Blvd 40 presents
MART GREEN LEADS BIBLE ALLIANCE
Mart Green is the CEO and founder of Mardel Christian bookstores and heir to the arts and crafts Empire known as Hobby Lobby . Currently Green is leading a collaborative effort between multiple bible translation organizations under the nomenclature IllumiNATIONS to spearhead a translating project of biblical proportions.
Illuminations, founded in 2010 plans to incorporate all of the world's languages into readable translations of the Bible by the year 2033.
Currently there are over 2,000 spoken languages without a full Bible translation or that have even a a single verse of the Bible translated in their native tongue. There are also several sign languages worldwide suffering from what the organization calls. Bible poverty.
An article from Outreach Magazine tells of an experience in Guatemala that led Green to organize thel Bible translation initiative to make the Bible more linguistically inclusive.
BIBLE APPS DELETED FROM STORE
Cases of Bible study apps being deleted from Chinese hosted app stores are increasingly being reported. According to users in the communist country, the ability to download apps which would allow one to read the Bible and other Bible study-type applications is being eliminated.
Some Christian online community groups such as Gospel League and Life Quarterly, previously accessed through apps such as WeChat, have also been impeded.
Search results for words such as Christ, Fellowship, and Gospel are also being censored on the WeChat platform, leading users to a dead end when looking for Christian groups.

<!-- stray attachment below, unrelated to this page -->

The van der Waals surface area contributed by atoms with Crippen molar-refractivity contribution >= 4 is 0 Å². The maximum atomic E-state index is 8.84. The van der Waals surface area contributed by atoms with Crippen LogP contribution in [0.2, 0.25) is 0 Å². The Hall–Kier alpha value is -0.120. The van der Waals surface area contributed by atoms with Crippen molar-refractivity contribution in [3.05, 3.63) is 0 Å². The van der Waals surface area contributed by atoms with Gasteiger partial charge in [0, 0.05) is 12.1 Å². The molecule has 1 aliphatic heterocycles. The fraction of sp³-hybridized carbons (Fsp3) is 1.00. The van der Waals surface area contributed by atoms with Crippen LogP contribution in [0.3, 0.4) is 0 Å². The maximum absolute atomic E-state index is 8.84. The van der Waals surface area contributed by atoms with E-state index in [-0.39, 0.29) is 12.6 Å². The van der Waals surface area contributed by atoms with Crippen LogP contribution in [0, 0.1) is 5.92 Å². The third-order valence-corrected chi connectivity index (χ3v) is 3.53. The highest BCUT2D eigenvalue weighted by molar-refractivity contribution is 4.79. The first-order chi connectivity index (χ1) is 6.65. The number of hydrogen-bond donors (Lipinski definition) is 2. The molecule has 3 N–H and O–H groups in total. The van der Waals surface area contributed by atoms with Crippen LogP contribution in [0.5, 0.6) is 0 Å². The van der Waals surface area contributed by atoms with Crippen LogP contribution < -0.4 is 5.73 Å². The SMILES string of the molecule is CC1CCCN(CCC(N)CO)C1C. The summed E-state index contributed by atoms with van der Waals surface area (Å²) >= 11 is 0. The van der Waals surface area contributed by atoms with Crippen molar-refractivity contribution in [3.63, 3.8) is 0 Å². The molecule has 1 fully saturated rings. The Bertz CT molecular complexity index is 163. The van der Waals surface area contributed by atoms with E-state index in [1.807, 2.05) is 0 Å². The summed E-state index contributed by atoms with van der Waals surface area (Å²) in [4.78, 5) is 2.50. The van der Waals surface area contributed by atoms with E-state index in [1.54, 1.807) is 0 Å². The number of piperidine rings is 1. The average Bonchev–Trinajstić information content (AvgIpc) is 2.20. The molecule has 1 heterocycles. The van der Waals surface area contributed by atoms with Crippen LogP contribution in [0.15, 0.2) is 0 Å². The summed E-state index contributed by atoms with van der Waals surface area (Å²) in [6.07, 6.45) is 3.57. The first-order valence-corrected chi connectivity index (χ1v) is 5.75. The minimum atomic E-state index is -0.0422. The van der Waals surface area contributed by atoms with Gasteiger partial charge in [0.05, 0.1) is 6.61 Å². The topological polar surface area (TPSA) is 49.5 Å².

Physical Bibles are becoming harder to procure online as Chinese government strictly regulates access to religious content.
WILL BIBLES RETURN TO PUBLIC SCHOOLS?
1962 is the year that Bible reading and class prayer were deemed unconstitutional and removed from public schools. 1985 ushered in the removal of silent prayer in schools as an administrator established activity.
Although a student's right to pray in school or read a Bible on their own while on school groundsrenmains, Bible-reading as standard curriculum is not offered in the American public school system. Senator Karla May, D from Missouri aims to change that. Missouri House Bill No. 267 (The Bible Bill) is currently pending.
Senator May's campaign to return the Bible to public schools by offering it as courses in Hebrew scripture, Old and New Testament studies was inspired by the curriculum she partook in at her time at St. Louis University.
The bill, has made it through the Senate and awaits judgement by The House Elementary and Secondary Education Committee. Committee chairperson Rep. Chuck Bayse, R-Rocheport, expects the bill to be voted through the committee Tuesday.
The final stages for the bill to be passed is receiving the green light by the Missouri House, and then heading on to Gov. Mike Parson’s desk.
Some believe that introducing Christian teachings in a public school setting may infringe upon the religious rights or create barriers to student's freedom.
Brian Kaylor, editor and chief of Word&Way, a Christian publication, is speaking out against the bill believing it may show favoritism for a particular religion, thereby ostracizing those who do not follow the faith. Kaylor is quoted as saying:
"I have seen the look of surprise on legislators when I will announce at the beginning of a testimony in a hearing that I'm a Baptist minister, and I am opposing this bill to promote Christianity in public schools precisely because of my faith."
May defends her proposal, saying that the introduction of biblical curriculum will broaden the horizons of others and will not interfere with or disrespect the faith of others. An outline of boundaries and limitations for the bill states:
"A course offered under this section shall follow applicable law and all federal and state guidelines in maintaining religious neutrality and accommodating the diverse religious views, traditions and perspectives of students in the school. A course offered under this section shall not endorse, favor or promote, or disfavor or show hostility toward, any particular religion or nonreligious faith or religious perspective.”